specimens which give us information about the layer adhesion. Since I didn’t want to create a separate
print job for each temperature I again used Simplify 3Ds processes. If you have several processes, Simplify 3D
will ask you if you want to print layer by layer or sequential. For our test tower I used layer by layer before
but that wouldn’t work properly with the specimens. Instead I used sequential printing. If the parts are separated far enough from
each other so they don’t interfere with the hotend, they will be printed one by one. So now the temperature is fixed for each set
of specimens and will only be changed if the next row is started. Let’s take a look at the results. The strength of the lying specimens was quite
constant and wasn’t influenced too much by the print temperature. The specimens printed at 180°C were a little
bit stronger and they did not show a brittle failure like the others, but if you take a
look at the fracture surface you can see that the material did not perfectly fuse together
so some filament strands are still visible. The specimens which were printed at 265°C
has a slightly smaller strength probably because the material already degenerates at these
temperatures and the forming bubbles create weak points. All of the other ones were pretty much the
same with fracture surfaces becoming more and more homogeneous with higher temperatures
which shows that everything is fusing together with more heat. The more interesting datapoints are from the
standing specimens. These ones nicely show that the layer adhesion
is worse at lower temperatures, stays quite constant starting from around 210°C and then
drops off again for the maximum temperature. So this proves that you need a minimum temperature
so that the layers stick together well even though the print results look good. If you want to get the best layer adhesion
you need to increase the print temperature up to the point before you notice printing
problems. These problems usually are not only the bubbles
but also stringing, drooping, warping and so on. I also tested the strength of bqs white PLA
for 180°C and 240°C which showed a very similar behavior. The interesting thing with this material was
that it performed way worse at my temperature tower test. 240°C showed horrible bridging and stringing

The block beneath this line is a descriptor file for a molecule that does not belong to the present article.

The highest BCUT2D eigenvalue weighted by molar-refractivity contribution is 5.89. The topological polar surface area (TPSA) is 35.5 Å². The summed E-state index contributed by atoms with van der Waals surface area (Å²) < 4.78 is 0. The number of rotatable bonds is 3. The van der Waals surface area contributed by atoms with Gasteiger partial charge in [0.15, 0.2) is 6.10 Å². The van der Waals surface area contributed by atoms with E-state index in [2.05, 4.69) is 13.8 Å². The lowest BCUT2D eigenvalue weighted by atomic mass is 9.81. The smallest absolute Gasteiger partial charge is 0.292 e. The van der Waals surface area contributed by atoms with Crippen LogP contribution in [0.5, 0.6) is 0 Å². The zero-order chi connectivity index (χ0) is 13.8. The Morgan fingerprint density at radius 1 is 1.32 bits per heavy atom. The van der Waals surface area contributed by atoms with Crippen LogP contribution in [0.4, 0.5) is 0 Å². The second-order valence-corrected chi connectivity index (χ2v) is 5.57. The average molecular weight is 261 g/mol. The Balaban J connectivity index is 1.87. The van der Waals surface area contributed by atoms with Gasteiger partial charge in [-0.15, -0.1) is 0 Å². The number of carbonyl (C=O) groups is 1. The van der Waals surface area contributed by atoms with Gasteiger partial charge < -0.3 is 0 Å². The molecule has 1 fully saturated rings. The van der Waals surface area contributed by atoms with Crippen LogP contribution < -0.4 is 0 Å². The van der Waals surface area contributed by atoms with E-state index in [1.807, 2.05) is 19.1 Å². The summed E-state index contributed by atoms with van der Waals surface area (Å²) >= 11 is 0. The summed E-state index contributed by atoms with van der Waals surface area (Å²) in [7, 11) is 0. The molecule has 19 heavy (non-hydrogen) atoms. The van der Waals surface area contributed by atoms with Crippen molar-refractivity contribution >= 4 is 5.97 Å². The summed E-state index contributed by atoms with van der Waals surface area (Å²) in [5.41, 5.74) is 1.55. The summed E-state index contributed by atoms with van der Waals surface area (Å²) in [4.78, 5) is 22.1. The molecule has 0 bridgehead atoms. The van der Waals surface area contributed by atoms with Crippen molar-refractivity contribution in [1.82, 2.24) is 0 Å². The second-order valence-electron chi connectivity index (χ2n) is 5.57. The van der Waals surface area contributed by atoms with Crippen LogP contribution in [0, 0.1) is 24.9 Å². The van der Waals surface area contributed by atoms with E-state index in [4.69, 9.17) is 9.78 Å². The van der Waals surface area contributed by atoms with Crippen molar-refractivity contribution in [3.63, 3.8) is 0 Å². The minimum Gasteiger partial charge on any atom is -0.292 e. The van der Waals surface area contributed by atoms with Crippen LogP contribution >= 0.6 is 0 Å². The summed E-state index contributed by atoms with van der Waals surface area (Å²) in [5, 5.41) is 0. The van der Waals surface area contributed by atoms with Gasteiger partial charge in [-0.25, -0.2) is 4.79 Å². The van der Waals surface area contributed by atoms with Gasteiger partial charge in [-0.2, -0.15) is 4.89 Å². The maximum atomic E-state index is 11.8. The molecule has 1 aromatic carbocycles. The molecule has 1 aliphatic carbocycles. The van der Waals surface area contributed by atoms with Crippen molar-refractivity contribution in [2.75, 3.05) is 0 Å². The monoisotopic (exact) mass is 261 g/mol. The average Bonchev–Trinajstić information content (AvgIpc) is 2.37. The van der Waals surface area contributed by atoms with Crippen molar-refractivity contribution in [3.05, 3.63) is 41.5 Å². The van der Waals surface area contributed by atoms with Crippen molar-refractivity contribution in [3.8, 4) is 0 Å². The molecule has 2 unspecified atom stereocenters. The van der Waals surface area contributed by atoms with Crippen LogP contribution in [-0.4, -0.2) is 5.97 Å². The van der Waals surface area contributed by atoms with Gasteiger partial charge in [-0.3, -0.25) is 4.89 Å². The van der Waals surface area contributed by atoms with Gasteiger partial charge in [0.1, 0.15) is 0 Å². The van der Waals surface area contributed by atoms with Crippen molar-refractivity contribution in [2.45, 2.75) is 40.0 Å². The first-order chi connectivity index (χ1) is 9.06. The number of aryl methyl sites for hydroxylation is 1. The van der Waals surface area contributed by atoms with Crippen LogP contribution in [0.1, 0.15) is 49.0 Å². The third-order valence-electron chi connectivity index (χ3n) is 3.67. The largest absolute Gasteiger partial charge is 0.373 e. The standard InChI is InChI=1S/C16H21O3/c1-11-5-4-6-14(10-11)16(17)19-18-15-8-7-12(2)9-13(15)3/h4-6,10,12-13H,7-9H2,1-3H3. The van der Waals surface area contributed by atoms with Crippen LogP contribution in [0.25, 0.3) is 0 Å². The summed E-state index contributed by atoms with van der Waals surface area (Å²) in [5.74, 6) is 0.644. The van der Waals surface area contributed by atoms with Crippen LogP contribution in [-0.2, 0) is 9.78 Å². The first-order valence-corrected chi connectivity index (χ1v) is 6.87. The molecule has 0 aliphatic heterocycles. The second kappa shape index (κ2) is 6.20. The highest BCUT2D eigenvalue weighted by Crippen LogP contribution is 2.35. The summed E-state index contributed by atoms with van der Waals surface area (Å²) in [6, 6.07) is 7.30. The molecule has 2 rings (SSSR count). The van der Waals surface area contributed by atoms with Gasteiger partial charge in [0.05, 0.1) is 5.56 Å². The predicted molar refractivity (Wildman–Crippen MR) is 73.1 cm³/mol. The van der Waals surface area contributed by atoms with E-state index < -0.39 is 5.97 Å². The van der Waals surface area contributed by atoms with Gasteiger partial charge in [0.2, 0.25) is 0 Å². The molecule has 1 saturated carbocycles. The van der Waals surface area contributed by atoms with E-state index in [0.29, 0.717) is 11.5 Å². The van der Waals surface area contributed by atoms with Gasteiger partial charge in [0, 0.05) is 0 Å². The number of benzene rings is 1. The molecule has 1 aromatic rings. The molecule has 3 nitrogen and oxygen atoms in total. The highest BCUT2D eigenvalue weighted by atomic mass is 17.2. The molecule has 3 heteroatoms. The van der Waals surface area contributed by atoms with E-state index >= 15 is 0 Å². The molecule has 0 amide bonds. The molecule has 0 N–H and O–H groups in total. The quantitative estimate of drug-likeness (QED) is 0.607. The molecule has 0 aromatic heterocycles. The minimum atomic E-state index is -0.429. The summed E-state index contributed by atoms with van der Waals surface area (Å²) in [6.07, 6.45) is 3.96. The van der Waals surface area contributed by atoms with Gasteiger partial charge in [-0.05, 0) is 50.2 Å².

and even at 225°C the print wasn’t perfectly good. So there you see that even though you might
get better strength at higher temperatures the material itself is just not suitable for
temperatures above 220°C. But wait! I said that I tested Prusas PLA twice. How come? So I was reading some papers about annealing
of PLA last weekend. Annealing means that you put your printed
part in an oven at temperatures from 60°C up to something like 100°C which increases
the crystallinity of the material and therefore increases the temperature resistance of your
parts. More on that in another video. So they showed that annealing can already
be done at temperatures of around 60°C, which takes longer but still changes the characteristics
of the material. 60°C is the temperature of my PEI print bed,
so my lying specimens were loaded with this temperature for quite a while. Damn! The upright specimens should not be affected
by this problem since the areas under test are decently far away from the heat bed. So I reprinted the laying specimens without
the heater on which is actually not so easy. I had to use quite a lot of glue stick to
get them to stick to the building plate. The Ultimate Tensile Strength of these were
not too different from the other ones. The only thing which really changed was the
failure mode. The ones printed on the 60°C bed failed brittle
whereas the ones printed on the cold bed strained and necked before they broke, which makes
them more robust. This doesn’t change my conclusion but shows
me that I need to investigate heat treating PLA soon in more details! So we have seen, that Prusas PLA is usable
in quite a vast temperature range and doesn’t start to degenerate before 250°C. This is not true for all PLAs because for
example bqs PLA had to be printed at much lower temperatures. The bulk strength of the laying specimens
wasn’t greatly affected by the print temperature but the layer adhesion constantly increased
up to the point when the material started to degenerate. So if you want to get better layer adhesion
increase your printing temperature maybe a little bit. The default printing temperature in Prusas
Slic3r Edition is 205°C for example. Looking at these results I would increase
that value to around 220°C because I have seen that the print quality should stay the
same but the layer adhesion is a little bit better which is good for parts which are mechanically
loaded. Thanks for watching everybody! I hope you liked this video! Please give it a thumbs up if you did and
appreciate the efforts I’m doing. Please consider subscribing if you want to
see more of this. Auf wiedersehen and I’ll see you next time!

100 thoughts on “Printing PLA at 265°C? How does printing temperature affect strength?”